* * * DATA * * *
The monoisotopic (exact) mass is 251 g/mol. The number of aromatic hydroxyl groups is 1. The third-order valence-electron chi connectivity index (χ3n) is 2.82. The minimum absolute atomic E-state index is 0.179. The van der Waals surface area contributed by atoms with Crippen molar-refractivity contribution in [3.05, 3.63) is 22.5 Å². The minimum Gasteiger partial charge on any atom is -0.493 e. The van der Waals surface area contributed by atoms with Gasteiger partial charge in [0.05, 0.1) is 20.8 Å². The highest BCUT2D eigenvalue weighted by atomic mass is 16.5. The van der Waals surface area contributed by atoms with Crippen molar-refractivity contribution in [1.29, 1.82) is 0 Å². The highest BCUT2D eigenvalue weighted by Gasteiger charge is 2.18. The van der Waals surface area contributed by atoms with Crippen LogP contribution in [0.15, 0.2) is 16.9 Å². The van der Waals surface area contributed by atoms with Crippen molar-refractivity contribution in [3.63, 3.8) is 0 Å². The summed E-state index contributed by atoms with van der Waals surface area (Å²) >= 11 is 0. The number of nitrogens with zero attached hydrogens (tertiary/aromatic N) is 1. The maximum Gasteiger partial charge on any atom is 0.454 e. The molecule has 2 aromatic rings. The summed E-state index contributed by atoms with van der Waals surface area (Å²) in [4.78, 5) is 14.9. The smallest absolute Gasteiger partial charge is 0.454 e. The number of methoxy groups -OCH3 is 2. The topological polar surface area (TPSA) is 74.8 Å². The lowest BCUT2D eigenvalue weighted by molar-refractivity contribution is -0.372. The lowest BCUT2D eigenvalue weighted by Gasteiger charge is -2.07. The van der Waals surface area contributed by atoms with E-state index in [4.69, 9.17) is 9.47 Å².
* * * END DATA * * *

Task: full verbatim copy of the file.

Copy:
The monoisotopic (exact) mass is 251 g/mol. The number of aromatic hydroxyl groups is 1. The third-order valence-electron chi connectivity index (χ3n) is 2.82. The minimum absolute atomic E-state index is 0.179. The van der Waals surface area contributed by atoms with Crippen molar-refractivity contribution in [3.05, 3.63) is 22.5 Å². The minimum Gasteiger partial charge on any atom is -0.493 e. The van der Waals surface area contributed by atoms with Gasteiger partial charge in [0.05, 0.1) is 20.8 Å². The highest BCUT2D eigenvalue weighted by atomic mass is 16.5. The van der Waals surface area contributed by atoms with Crippen molar-refractivity contribution in [1.29, 1.82) is 0 Å². The highest BCUT2D eigenvalue weighted by Gasteiger charge is 2.18. The van der Waals surface area contributed by atoms with Crippen LogP contribution in [0.15, 0.2) is 16.9 Å². The van der Waals surface area contributed by atoms with Crippen molar-refractivity contribution in [3.63, 3.8) is 0 Å². The summed E-state index contributed by atoms with van der Waals surface area (Å²) >= 11 is 0. The number of nitrogens with zero attached hydrogens (tertiary/aromatic N) is 1. The maximum Gasteiger partial charge on any atom is 0.454 e. The molecule has 2 aromatic rings. The summed E-state index contributed by atoms with van der Waals surface area (Å²) in [4.78, 5) is 14.9. The smallest absolute Gasteiger partial charge is 0.454 e. The number of methoxy groups -OCH3 is 2. The topological polar surface area (TPSA) is 74.8 Å². The lowest BCUT2D eigenvalue weighted by molar-refractivity contribution is -0.372. The lowest BCUT2D eigenvalue weighted by Gasteiger charge is -2.07. The van der Waals surface area contributed by atoms with E-state index in [4.69, 9.17) is 9.47 Å².